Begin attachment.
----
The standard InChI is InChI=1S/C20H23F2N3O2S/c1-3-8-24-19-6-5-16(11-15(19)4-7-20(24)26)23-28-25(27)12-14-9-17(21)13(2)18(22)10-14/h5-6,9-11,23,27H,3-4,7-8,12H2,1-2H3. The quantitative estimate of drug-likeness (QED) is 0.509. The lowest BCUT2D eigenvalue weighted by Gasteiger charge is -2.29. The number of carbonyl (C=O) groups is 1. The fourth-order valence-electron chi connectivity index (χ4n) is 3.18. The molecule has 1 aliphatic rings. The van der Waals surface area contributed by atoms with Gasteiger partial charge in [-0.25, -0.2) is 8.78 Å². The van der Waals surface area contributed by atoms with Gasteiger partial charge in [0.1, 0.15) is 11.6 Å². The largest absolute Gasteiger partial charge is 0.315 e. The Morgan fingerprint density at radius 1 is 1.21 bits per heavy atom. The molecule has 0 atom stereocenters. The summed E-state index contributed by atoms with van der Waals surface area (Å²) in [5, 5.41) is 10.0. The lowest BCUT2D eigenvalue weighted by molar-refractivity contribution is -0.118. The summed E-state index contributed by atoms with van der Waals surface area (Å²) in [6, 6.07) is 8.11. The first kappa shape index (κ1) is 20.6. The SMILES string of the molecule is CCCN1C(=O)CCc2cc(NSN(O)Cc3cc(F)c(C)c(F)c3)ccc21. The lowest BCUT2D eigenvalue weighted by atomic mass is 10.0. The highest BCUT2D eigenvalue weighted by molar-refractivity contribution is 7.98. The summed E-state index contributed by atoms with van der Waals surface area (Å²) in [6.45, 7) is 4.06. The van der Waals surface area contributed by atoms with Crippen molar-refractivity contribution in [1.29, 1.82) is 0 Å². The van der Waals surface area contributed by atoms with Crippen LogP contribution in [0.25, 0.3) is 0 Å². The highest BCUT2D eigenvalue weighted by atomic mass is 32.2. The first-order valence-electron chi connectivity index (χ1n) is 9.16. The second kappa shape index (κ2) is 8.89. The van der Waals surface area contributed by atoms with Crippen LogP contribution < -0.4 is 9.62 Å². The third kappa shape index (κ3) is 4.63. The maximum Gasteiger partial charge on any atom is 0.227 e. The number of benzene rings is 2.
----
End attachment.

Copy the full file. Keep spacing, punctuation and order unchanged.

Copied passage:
The standard InChI is InChI=1S/C20H23F2N3O2S/c1-3-8-24-19-6-5-16(11-15(19)4-7-20(24)26)23-28-25(27)12-14-9-17(21)13(2)18(22)10-14/h5-6,9-11,23,27H,3-4,7-8,12H2,1-2H3. The quantitative estimate of drug-likeness (QED) is 0.509. The lowest BCUT2D eigenvalue weighted by Gasteiger charge is -2.29. The number of carbonyl (C=O) groups is 1. The fourth-order valence-electron chi connectivity index (χ4n) is 3.18. The molecule has 1 aliphatic rings. The van der Waals surface area contributed by atoms with Gasteiger partial charge in [-0.25, -0.2) is 8.78 Å². The van der Waals surface area contributed by atoms with Gasteiger partial charge in [0.1, 0.15) is 11.6 Å². The largest absolute Gasteiger partial charge is 0.315 e. The Morgan fingerprint density at radius 1 is 1.21 bits per heavy atom. The molecule has 0 atom stereocenters. The summed E-state index contributed by atoms with van der Waals surface area (Å²) in [5, 5.41) is 10.0. The lowest BCUT2D eigenvalue weighted by molar-refractivity contribution is -0.118. The summed E-state index contributed by atoms with van der Waals surface area (Å²) in [6, 6.07) is 8.11. The first kappa shape index (κ1) is 20.6. The SMILES string of the molecule is CCCN1C(=O)CCc2cc(NSN(O)Cc3cc(F)c(C)c(F)c3)ccc21. The lowest BCUT2D eigenvalue weighted by atomic mass is 10.0. The highest BCUT2D eigenvalue weighted by molar-refractivity contribution is 7.98. The summed E-state index contributed by atoms with van der Waals surface area (Å²) in [6.45, 7) is 4.06. The van der Waals surface area contributed by atoms with Crippen molar-refractivity contribution in [1.29, 1.82) is 0 Å². The van der Waals surface area contributed by atoms with Crippen LogP contribution in [0.25, 0.3) is 0 Å². The highest BCUT2D eigenvalue weighted by atomic mass is 32.2. The first-order valence-electron chi connectivity index (χ1n) is 9.16. The second kappa shape index (κ2) is 8.89. The van der Waals surface area contributed by atoms with Crippen LogP contribution < -0.4 is 9.62 Å². The third kappa shape index (κ3) is 4.63. The maximum Gasteiger partial charge on any atom is 0.227 e. The number of benzene rings is 2.